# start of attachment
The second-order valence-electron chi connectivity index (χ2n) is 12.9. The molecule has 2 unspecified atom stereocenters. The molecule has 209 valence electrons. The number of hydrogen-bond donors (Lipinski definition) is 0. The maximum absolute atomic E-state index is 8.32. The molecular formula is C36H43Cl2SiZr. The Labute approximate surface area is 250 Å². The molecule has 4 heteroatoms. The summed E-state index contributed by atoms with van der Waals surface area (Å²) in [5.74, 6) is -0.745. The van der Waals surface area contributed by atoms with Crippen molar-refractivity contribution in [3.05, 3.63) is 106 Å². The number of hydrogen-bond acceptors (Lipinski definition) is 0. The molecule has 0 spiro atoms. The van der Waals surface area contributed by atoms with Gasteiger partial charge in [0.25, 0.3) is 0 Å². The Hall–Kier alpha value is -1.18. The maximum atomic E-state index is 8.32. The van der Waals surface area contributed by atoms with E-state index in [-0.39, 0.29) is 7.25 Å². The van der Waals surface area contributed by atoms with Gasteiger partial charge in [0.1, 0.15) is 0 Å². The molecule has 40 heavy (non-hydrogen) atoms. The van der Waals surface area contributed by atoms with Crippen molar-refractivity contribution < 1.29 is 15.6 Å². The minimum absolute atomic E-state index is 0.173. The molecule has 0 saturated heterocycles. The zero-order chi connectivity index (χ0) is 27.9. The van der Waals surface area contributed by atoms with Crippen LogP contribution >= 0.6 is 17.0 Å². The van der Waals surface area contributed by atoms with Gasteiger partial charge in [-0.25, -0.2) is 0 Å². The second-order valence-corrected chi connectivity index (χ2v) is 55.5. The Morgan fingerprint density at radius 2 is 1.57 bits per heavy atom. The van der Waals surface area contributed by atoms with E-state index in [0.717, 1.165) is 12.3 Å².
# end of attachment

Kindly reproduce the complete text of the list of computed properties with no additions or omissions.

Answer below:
The second-order valence-electron chi connectivity index (χ2n) is 12.9. The molecule has 2 unspecified atom stereocenters. The molecule has 209 valence electrons. The number of hydrogen-bond donors (Lipinski definition) is 0. The maximum absolute atomic E-state index is 8.32. The molecular formula is C36H43Cl2SiZr. The Labute approximate surface area is 250 Å². The molecule has 4 heteroatoms. The summed E-state index contributed by atoms with van der Waals surface area (Å²) in [5.74, 6) is -0.745. The van der Waals surface area contributed by atoms with Crippen molar-refractivity contribution in [3.05, 3.63) is 106 Å². The number of hydrogen-bond acceptors (Lipinski definition) is 0. The molecule has 0 spiro atoms. The van der Waals surface area contributed by atoms with Gasteiger partial charge in [0.25, 0.3) is 0 Å². The Hall–Kier alpha value is -1.18. The maximum atomic E-state index is 8.32. The van der Waals surface area contributed by atoms with E-state index in [-0.39, 0.29) is 7.25 Å². The van der Waals surface area contributed by atoms with Gasteiger partial charge in [0.1, 0.15) is 0 Å². The molecule has 40 heavy (non-hydrogen) atoms. The van der Waals surface area contributed by atoms with Crippen molar-refractivity contribution < 1.29 is 15.6 Å². The minimum absolute atomic E-state index is 0.173. The molecule has 0 saturated heterocycles. The zero-order chi connectivity index (χ0) is 27.9. The van der Waals surface area contributed by atoms with Crippen LogP contribution >= 0.6 is 17.0 Å². The van der Waals surface area contributed by atoms with Gasteiger partial charge in [-0.25, -0.2) is 0 Å². The second-order valence-corrected chi connectivity index (χ2v) is 55.5. The Morgan fingerprint density at radius 2 is 1.57 bits per heavy atom. The van der Waals surface area contributed by atoms with E-state index in [0.717, 1.165) is 12.3 Å².